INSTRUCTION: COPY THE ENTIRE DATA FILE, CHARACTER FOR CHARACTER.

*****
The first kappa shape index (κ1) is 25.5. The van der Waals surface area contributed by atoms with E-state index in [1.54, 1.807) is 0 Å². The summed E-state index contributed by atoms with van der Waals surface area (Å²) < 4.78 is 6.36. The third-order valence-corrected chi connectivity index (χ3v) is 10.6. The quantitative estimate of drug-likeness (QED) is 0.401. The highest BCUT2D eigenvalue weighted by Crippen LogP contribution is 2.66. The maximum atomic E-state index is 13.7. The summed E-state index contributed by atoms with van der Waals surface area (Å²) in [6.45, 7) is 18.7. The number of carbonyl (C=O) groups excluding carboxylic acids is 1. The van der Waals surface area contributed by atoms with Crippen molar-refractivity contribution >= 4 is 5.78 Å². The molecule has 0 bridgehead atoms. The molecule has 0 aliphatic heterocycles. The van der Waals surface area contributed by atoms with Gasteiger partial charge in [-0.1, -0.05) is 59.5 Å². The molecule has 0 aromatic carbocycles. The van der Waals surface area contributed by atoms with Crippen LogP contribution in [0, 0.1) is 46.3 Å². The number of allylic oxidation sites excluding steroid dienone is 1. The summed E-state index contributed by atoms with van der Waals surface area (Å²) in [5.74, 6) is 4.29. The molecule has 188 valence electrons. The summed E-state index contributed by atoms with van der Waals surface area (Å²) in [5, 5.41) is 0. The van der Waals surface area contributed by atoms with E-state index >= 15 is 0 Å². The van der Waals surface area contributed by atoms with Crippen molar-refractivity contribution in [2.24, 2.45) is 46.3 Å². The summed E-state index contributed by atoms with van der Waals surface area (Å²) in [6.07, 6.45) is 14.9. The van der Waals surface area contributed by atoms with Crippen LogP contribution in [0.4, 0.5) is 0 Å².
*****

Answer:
The first kappa shape index (κ1) is 25.5. The van der Waals surface area contributed by atoms with E-state index in [1.54, 1.807) is 0 Å². The summed E-state index contributed by atoms with van der Waals surface area (Å²) < 4.78 is 6.36. The third-order valence-corrected chi connectivity index (χ3v) is 10.6. The quantitative estimate of drug-likeness (QED) is 0.401. The highest BCUT2D eigenvalue weighted by Crippen LogP contribution is 2.66. The maximum atomic E-state index is 13.7. The summed E-state index contributed by atoms with van der Waals surface area (Å²) in [6.45, 7) is 18.7. The number of carbonyl (C=O) groups excluding carboxylic acids is 1. The van der Waals surface area contributed by atoms with Crippen molar-refractivity contribution >= 4 is 5.78 Å². The molecule has 0 bridgehead atoms. The molecule has 0 aliphatic heterocycles. The van der Waals surface area contributed by atoms with Gasteiger partial charge in [-0.1, -0.05) is 59.5 Å². The molecule has 0 aromatic carbocycles. The van der Waals surface area contributed by atoms with Crippen LogP contribution in [0, 0.1) is 46.3 Å². The number of allylic oxidation sites excluding steroid dienone is 1. The summed E-state index contributed by atoms with van der Waals surface area (Å²) in [5.74, 6) is 4.29. The molecule has 188 valence electrons. The summed E-state index contributed by atoms with van der Waals surface area (Å²) in [5, 5.41) is 0. The van der Waals surface area contributed by atoms with E-state index >= 15 is 0 Å². The van der Waals surface area contributed by atoms with Crippen molar-refractivity contribution in [2.24, 2.45) is 46.3 Å². The summed E-state index contributed by atoms with van der Waals surface area (Å²) in [6.07, 6.45) is 14.9. The van der Waals surface area contributed by atoms with Crippen LogP contribution in [0.4, 0.5) is 0 Å².